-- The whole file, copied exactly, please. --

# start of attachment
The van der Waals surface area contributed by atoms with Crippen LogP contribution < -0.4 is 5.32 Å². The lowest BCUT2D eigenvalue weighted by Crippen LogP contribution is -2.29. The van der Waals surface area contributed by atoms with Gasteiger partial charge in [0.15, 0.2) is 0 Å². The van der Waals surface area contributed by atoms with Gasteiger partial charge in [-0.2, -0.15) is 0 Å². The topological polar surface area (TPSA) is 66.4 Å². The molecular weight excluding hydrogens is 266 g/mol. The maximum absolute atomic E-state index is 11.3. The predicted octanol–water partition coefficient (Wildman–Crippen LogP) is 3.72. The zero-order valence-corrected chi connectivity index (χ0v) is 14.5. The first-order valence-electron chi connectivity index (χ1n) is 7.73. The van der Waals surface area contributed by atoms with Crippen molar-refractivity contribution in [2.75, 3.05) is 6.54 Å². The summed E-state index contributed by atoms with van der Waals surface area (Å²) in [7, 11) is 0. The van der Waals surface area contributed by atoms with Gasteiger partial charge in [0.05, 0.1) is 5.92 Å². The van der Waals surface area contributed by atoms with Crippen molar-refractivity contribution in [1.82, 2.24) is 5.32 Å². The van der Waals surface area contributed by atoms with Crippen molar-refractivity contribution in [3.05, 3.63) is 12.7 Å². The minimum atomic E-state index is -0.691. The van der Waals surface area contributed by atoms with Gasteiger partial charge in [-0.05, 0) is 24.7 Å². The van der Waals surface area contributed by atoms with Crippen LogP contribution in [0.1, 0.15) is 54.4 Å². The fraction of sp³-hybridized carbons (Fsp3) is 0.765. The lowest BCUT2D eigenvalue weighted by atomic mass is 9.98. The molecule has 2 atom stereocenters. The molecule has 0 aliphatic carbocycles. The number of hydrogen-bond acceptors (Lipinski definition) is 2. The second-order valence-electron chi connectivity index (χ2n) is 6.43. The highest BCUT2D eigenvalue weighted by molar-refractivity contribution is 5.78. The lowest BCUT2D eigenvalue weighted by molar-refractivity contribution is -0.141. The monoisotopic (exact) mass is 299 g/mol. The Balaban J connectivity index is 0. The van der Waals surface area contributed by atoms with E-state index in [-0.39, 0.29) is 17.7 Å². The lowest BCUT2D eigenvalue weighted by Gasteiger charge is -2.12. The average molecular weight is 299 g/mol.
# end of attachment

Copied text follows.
The van der Waals surface area contributed by atoms with Crippen LogP contribution < -0.4 is 5.32 Å². The lowest BCUT2D eigenvalue weighted by Crippen LogP contribution is -2.29. The van der Waals surface area contributed by atoms with Gasteiger partial charge in [0.15, 0.2) is 0 Å². The van der Waals surface area contributed by atoms with Gasteiger partial charge in [-0.2, -0.15) is 0 Å². The topological polar surface area (TPSA) is 66.4 Å². The molecular weight excluding hydrogens is 266 g/mol. The maximum absolute atomic E-state index is 11.3. The predicted octanol–water partition coefficient (Wildman–Crippen LogP) is 3.72. The zero-order valence-corrected chi connectivity index (χ0v) is 14.5. The first-order valence-electron chi connectivity index (χ1n) is 7.73. The van der Waals surface area contributed by atoms with Crippen molar-refractivity contribution in [2.75, 3.05) is 6.54 Å². The summed E-state index contributed by atoms with van der Waals surface area (Å²) in [7, 11) is 0. The van der Waals surface area contributed by atoms with Gasteiger partial charge in [0.05, 0.1) is 5.92 Å². The van der Waals surface area contributed by atoms with Crippen molar-refractivity contribution in [1.82, 2.24) is 5.32 Å². The van der Waals surface area contributed by atoms with Crippen molar-refractivity contribution in [3.05, 3.63) is 12.7 Å². The minimum atomic E-state index is -0.691. The van der Waals surface area contributed by atoms with Gasteiger partial charge in [-0.05, 0) is 24.7 Å². The van der Waals surface area contributed by atoms with Crippen LogP contribution in [0.1, 0.15) is 54.4 Å². The fraction of sp³-hybridized carbons (Fsp3) is 0.765. The lowest BCUT2D eigenvalue weighted by atomic mass is 9.98. The molecule has 2 atom stereocenters. The molecule has 0 aliphatic carbocycles. The number of hydrogen-bond acceptors (Lipinski definition) is 2. The second-order valence-electron chi connectivity index (χ2n) is 6.43. The highest BCUT2D eigenvalue weighted by molar-refractivity contribution is 5.78. The lowest BCUT2D eigenvalue weighted by molar-refractivity contribution is -0.141. The monoisotopic (exact) mass is 299 g/mol. The Balaban J connectivity index is 0. The van der Waals surface area contributed by atoms with E-state index in [-0.39, 0.29) is 17.7 Å². The lowest BCUT2D eigenvalue weighted by Gasteiger charge is -2.12. The average molecular weight is 299 g/mol.